Visiting the iconic city of Barcelona has always been a long-standing item on my bucket-list. I am not exactly sure which aspect of the city I was most excited about…perhaps it was the culture. I have always been excited by what looked like incredible food, vibrant nightlife, and extremely passionate people. And, of course, there was the soccer.
I made a special effort to visit Barcelona, en route to Asia, and was lucky enough to spend eight days in the heart of the city (big thanks to my friends who let me crash on their couch).
My first impression of the city came from above. Literally.
Flying in (via London), I immediately recognized Barcelona’s impressively mapped out urban design. Spacious, walkable roads are snaked across a grid, encouraging walking and biking throughout the city.
Cerda’s l’Eixample (Expansion) plan made walking enjoyable almost everywhere — 50 percent of all street space is dedicated to walking space, with the other 50 percent for all other forms of ‘traffic.’ — CityLab
Architecture, as I quickly learned, was an important aspect of Barcelona culture. Their buildings blended art and science. Brilliant curves and mathematical lines came together. Funky shapes and simple circles lined buildings in magical ways. That was Barcelona.
It was art and science.
Five years ago, when I moved to Sant Antoni, a neighborhood in the Eixample district (pronounced ‘eshampla’), I was overwhelmed by the endless blocks and blocks of buildings. And on each block, everything looked the same — fruit stands, bakeries, supermarkets, banks, then more fruit stands, more bakeries, more supermarkets and more banks… — Guide
But why? And how? How was the city architected in such a way to provide consistency and accessibility to its urban population?
The godfather of Eixample’s city grid is urban planner Ildefons Cerdà. He believed in healthy everyday living through basic needs — among those are sunlight, ventilation, greenery, and ease of movement.
The uniformity and continuity of squares was designed to eliminate segregation of all neighborhoods. Cerdà believed in sanitary conditions for all social classes.
(This did not completely work, as much of the city suffers from income inequality and rising home prices).
Another interesting thing I had never seen prior to coming to Barcelona was the “chamfered street-corners.”
These were designed in such a way to make traffic move more fluidly while still giving walkers a place to move. There are other interesting phenomenon, further outlined in this article, about Barcelona’s unique design characteristics, like how “all blocks are oriented northwest-southwest for maximum solar access,” or how the buildings were “supposed to be as tall as 16 meters in height as to not block the sunlight for other buildings.”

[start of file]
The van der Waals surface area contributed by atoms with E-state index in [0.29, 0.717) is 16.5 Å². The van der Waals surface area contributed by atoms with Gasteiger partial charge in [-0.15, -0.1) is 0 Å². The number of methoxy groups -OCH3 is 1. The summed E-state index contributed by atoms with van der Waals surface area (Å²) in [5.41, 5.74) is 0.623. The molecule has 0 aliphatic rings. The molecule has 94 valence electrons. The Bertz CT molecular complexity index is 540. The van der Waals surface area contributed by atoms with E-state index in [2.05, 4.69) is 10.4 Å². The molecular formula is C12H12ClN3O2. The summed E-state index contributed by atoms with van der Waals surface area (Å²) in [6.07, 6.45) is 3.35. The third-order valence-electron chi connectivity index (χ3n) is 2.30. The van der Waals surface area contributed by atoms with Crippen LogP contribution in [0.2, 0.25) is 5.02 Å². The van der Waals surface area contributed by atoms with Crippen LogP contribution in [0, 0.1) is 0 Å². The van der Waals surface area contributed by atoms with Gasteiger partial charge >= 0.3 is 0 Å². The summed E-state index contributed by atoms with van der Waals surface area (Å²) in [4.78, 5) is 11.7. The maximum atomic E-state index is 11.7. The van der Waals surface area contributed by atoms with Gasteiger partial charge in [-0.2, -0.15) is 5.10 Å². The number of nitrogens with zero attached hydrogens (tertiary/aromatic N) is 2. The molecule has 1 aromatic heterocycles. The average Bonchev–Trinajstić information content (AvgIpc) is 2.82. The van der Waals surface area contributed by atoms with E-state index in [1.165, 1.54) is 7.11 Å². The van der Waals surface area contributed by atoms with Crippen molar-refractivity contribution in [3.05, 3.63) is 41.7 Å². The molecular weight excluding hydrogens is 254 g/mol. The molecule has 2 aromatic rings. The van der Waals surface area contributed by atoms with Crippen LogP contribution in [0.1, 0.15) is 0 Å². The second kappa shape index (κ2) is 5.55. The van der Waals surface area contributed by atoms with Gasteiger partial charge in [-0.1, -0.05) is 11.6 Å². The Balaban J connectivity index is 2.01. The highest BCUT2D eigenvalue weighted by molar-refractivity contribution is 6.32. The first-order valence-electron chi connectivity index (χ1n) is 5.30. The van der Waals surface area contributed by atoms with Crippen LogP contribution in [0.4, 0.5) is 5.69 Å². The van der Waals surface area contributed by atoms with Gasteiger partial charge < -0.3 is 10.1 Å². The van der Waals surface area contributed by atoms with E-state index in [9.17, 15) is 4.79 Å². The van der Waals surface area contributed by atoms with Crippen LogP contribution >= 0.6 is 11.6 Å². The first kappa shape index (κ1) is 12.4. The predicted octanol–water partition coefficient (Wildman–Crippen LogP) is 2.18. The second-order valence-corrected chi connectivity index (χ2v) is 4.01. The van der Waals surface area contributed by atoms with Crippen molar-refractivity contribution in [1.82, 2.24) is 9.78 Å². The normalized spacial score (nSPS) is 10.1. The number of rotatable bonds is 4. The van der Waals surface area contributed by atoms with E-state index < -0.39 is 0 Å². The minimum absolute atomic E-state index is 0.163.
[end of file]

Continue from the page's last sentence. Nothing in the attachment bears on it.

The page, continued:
As I experienced, much of Barcelona’s beauty is non-obvious: subtle splashes of math interwoven in the art.
In roughly a week, I was able to see a great deal of the city and truly immerse myself in what I now come to see as “Barcelona culture” — a mix of going out until 6 in the morning, eating tapas, and admiring the brilliant architecture.
La Sagrada Familia
La Sagrada Familia is perhaps Barcelona’s most well-known tourist attraction. The unfinished Roman Catholic church, famously designed by Gaudi, is truly an extraordinary sight. “It is anticipated that the building can be completed by 2026 — the centenary of Gaudí’s death.”
Like many districts of the city, the area surrounding La Sagrada has tons of small restaurants and bars to sit at and admire the site.
Arc De Triomf
The Montjuic Castle sits atop one of Barcelona’s many hills. It is an old military fortress, with an interestingly troubled past, as it was overrun by the Nazis. The view from the top is great, and I recommend taking the tram up.
Growing up both playing and watching, I have always had a keen interest for soccer. Regardless of your passion for the sport, Camp Nou is a sight to be seen. It is the largest stadium in Europe (second largest in the world) and home to centuries of sports’ history. Unfortunately, my visit did not overlap with an opportunity to see a game in action…but I imagined it…
Barceloneta, a seaside neighborhood, is perhaps my favorite part of the city. The beach is lined with dozens of traditional restaurants and bars. All of the best clubs (which are in my mind some of the best in the world) are lined right along the boardwalk. We spent many late nights (and early mornings) in in this area at Opium, Shoko, Pacha, to name a few…
I wish I had more specific recommendations/names, but, in general much of the food across Barcelona is the same: Tapas. Tapas are small appetizer-like items that vary in style/cuisine. My favorites were Patatas Bravas and spicy peppers. We also had great western foods. Bar-wise, we had a lot of fun at George Payne and the Stock Exchange Bar.
In general, Barcelona completely lived up to (and surpassed) many of my expectations. The nightlife scene is really amazing and the people you meet throughout the city are friendly and willing to help you get around.
The city-system is fairly easy to navigate, as there is an intuitive metro system that can take you pretty much anywhere for fairly cheap.
One interesting anecdote, in recollecting on the experience, is just how laid back the culture is there. Perhaps my gut takeaway is that Spanish people, much like Italians and Greek, live for the day — not the year, decade etc. Future planning, in my limited conversations with locals, did not seem to be the big priority (as it feels like it is in the US). This is obviously a generalization, one rooted in a biased sample size, but, nonetheless, I found immersing myself in the “relaxing” environment of Spain to be a fresh injection of culture and presence — to live life, and nothing more (or less).